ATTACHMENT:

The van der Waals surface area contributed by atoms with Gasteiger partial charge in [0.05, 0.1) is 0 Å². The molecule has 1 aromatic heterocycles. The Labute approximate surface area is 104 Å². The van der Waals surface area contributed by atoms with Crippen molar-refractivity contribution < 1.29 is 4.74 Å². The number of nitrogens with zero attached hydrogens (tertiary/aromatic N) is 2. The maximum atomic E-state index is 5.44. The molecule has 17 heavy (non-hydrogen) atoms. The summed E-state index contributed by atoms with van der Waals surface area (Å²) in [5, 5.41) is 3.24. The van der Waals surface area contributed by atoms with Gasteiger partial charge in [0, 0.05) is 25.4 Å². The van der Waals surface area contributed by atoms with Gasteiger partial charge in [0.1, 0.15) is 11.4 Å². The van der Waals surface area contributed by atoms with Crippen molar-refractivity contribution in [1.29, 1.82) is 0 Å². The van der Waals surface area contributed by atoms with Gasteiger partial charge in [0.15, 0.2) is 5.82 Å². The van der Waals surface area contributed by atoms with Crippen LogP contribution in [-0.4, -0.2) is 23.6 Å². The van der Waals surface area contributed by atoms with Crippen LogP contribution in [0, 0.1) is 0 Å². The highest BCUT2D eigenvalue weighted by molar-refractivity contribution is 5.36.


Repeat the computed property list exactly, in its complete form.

The van der Waals surface area contributed by atoms with Gasteiger partial charge in [0.05, 0.1) is 0 Å². The molecule has 1 aromatic heterocycles. The Labute approximate surface area is 104 Å². The van der Waals surface area contributed by atoms with Crippen molar-refractivity contribution < 1.29 is 4.74 Å². The number of nitrogens with zero attached hydrogens (tertiary/aromatic N) is 2. The maximum atomic E-state index is 5.44. The molecule has 17 heavy (non-hydrogen) atoms. The summed E-state index contributed by atoms with van der Waals surface area (Å²) in [5, 5.41) is 3.24. The van der Waals surface area contributed by atoms with Gasteiger partial charge in [0, 0.05) is 25.4 Å². The van der Waals surface area contributed by atoms with Gasteiger partial charge in [0.1, 0.15) is 11.4 Å². The van der Waals surface area contributed by atoms with Crippen molar-refractivity contribution in [1.29, 1.82) is 0 Å². The van der Waals surface area contributed by atoms with Gasteiger partial charge in [0.15, 0.2) is 5.82 Å². The van der Waals surface area contributed by atoms with Crippen LogP contribution in [-0.4, -0.2) is 23.6 Å². The van der Waals surface area contributed by atoms with Crippen LogP contribution in [0, 0.1) is 0 Å². The highest BCUT2D eigenvalue weighted by molar-refractivity contribution is 5.36.